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  • Writer's pictureMichael Doolittle

How did Manly Excercises come to us colleges?

To understand how sports became such an important part of US colleges, we have to turn to England. Historian Richard Holt explores the history of English sports in his book Sports and the British: A Modern History.

Over the course of the Victorian era, more disorganized sports were supplanted by more organized sports as the larger society adapted to the economic changes that characterized that time. As with any important part of culture, considering sports is a “cultural and political as well as a social and economic enterprise; it involves maintaining a creative tension between the straightforward changes in the circumstances of most people— shorter hours, higher wages, new kinds of work— as well as the values that ordinary people brought to their play and ‘their better’ sought to impose upon it.” (Holt, pg. 3) Later on in our story, we have to use this broad approach to come to terms with how colleges in the US— students, alumni, administrators, presidents—adapted sports to fit into the very different American cultural landscape.

The rise of more organized sports paralleled the important changes in England from the mid 1800s. Industrialization, the development of a more robust national transportation system, increasing urbanization, and improving living standards which led to increased disposable income, all helped created an environment more conducive to the growth of national popular sports. “Teams and spectators could travel easily and relatively cheaply to games, newspapers with match reports and results could be quickly and widely distributed.” (Holt, pr. 5)

Unsurprisingly, the impetus for how sports were adapted into British schools were created by elite graduates of the public schools, the equivalent of US eastern prep schools. Rich children had the time and energy to devote themselves to athletics. In the 1800s, as the economy was transformed by the industrial revolution, Victorian elites worried that their children might be getting soft and unable to compete in a more Darwinian economic system and organized athletics offered a way to help ensure that the young elites would assume their rightful place as leaders when they grew up. Public school graduates for three major sports bodies in the 1800s— the Football Association (1863), the Rugby Union (1871) and the Amateur Athletic Association (1881). The upper class attitudes towards athletics was readily adapted by the middle classes.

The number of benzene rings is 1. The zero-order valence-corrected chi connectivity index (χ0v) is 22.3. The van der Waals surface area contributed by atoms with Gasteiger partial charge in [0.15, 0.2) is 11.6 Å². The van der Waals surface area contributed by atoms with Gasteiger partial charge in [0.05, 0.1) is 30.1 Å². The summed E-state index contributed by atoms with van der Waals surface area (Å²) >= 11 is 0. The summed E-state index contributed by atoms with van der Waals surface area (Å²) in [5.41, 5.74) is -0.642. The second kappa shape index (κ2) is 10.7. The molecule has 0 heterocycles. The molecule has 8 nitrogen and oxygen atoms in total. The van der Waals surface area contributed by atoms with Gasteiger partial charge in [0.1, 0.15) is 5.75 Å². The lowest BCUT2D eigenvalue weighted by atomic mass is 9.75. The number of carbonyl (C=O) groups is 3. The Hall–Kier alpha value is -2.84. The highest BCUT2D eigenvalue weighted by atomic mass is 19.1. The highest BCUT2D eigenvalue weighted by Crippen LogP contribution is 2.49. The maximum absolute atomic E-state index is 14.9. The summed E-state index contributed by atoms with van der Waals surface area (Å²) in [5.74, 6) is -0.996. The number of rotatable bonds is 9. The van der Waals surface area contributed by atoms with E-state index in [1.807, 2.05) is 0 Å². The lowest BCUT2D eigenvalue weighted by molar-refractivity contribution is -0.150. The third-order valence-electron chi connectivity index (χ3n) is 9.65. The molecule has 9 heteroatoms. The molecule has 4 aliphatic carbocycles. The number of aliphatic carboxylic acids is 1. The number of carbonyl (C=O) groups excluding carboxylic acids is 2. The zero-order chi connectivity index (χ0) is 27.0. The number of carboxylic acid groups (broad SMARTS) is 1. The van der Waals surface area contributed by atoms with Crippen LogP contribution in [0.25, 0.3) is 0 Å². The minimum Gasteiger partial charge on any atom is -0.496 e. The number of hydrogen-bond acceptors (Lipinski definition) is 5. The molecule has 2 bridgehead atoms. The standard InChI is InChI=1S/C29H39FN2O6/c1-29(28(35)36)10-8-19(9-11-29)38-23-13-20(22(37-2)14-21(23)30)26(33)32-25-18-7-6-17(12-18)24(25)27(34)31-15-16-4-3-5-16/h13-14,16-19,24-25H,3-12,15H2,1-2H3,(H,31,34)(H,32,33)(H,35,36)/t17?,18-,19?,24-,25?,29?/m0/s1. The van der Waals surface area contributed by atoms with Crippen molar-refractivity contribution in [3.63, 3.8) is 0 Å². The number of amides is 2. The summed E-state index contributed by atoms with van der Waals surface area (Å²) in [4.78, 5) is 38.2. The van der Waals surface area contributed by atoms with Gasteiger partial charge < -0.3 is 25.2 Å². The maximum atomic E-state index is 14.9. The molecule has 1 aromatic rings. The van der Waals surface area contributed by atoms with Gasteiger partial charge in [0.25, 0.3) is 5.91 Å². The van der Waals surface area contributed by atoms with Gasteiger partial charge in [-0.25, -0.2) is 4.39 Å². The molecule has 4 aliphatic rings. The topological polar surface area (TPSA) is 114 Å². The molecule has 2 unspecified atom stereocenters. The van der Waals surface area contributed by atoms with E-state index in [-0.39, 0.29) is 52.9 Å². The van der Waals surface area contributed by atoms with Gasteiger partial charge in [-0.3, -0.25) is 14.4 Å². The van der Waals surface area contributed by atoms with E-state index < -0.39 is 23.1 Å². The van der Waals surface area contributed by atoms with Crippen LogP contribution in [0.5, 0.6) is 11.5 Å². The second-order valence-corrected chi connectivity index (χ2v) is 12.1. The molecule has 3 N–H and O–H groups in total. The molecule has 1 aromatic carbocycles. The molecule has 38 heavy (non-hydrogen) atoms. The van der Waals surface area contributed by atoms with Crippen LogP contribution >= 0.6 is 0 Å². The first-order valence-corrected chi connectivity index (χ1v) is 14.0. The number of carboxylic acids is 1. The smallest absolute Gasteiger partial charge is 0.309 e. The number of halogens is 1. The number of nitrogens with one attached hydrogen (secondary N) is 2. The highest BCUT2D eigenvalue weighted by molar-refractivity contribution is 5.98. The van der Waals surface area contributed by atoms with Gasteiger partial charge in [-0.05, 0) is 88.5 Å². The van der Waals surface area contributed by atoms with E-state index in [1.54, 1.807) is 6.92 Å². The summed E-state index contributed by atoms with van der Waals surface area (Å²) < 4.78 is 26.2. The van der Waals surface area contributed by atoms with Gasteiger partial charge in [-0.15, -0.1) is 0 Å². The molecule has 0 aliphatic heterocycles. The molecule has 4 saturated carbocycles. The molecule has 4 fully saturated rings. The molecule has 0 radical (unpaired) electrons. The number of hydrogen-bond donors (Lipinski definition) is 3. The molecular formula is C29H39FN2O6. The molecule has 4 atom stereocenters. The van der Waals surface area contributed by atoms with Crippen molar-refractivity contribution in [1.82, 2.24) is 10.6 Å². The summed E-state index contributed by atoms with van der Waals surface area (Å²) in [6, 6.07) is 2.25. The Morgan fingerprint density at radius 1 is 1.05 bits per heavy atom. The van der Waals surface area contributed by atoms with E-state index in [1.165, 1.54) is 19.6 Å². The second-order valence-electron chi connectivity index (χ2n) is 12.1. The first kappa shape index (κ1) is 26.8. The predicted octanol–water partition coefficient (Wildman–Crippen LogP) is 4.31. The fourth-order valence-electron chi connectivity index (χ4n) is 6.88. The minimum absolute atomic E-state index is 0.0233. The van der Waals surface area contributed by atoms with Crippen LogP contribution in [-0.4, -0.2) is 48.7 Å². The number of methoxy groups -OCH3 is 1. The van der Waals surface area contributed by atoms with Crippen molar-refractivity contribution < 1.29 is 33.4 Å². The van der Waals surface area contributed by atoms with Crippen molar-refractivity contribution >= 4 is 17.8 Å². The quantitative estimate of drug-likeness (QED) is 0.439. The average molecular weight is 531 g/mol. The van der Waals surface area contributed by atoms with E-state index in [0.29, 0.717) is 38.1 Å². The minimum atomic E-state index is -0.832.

The 1896 Complete Book of Sports and Pastimes: Being a Compendium of Out-Door and In-Door Amusements, an encyclopedia of sports begins: “The benefits of athletic and other manly exercises from an educational as well as a recreative point of view, are now very generally recognized.” The authors argue that athletics don’t just promote physical health, but have a crucial moral dimension. It quotes the Honorable Edward Lyttleton, who was the headmaster of Haileybury and later Eton, the most prestigious public school

“A boy is disciplined by athletics in two ways: by being forced to put the welfare of the common cause before selfish interests, to obey implicitly the word of command and act in concert with the hetergeneous elements of the company he belongs to: and, secondly, should it so turn out, he is disciplined by being raised to a post of command, where he feels the gravity of the responsible office and the difficulty of making prompt decisions and securing willing obedience...” (Preface. Pg. iii) There was now a “unanimity that now exists among parents and guardians as to the desirability of encouraging a reasonable pursuit of games and sports…”

Clearly athletics was considered by many to be an integral part of a complete education, as it became in the US. A sense that athletics was integral to British identity became part of the power that was projected during the colonial era. “The statement once made, that Waterloo was won in the playing fields at Eton, was no absurdly exaggerated one, for the grand old English games, and Football particularly, are admirably calculated to engender those sterling qualities which have won for British soldiers so many hardly-contested fight— the pluck to face any odds and any danger; the determination to win, if exactly at the right minutes; the hardy self-confidence that never even knows defeat.” (pg. 28)

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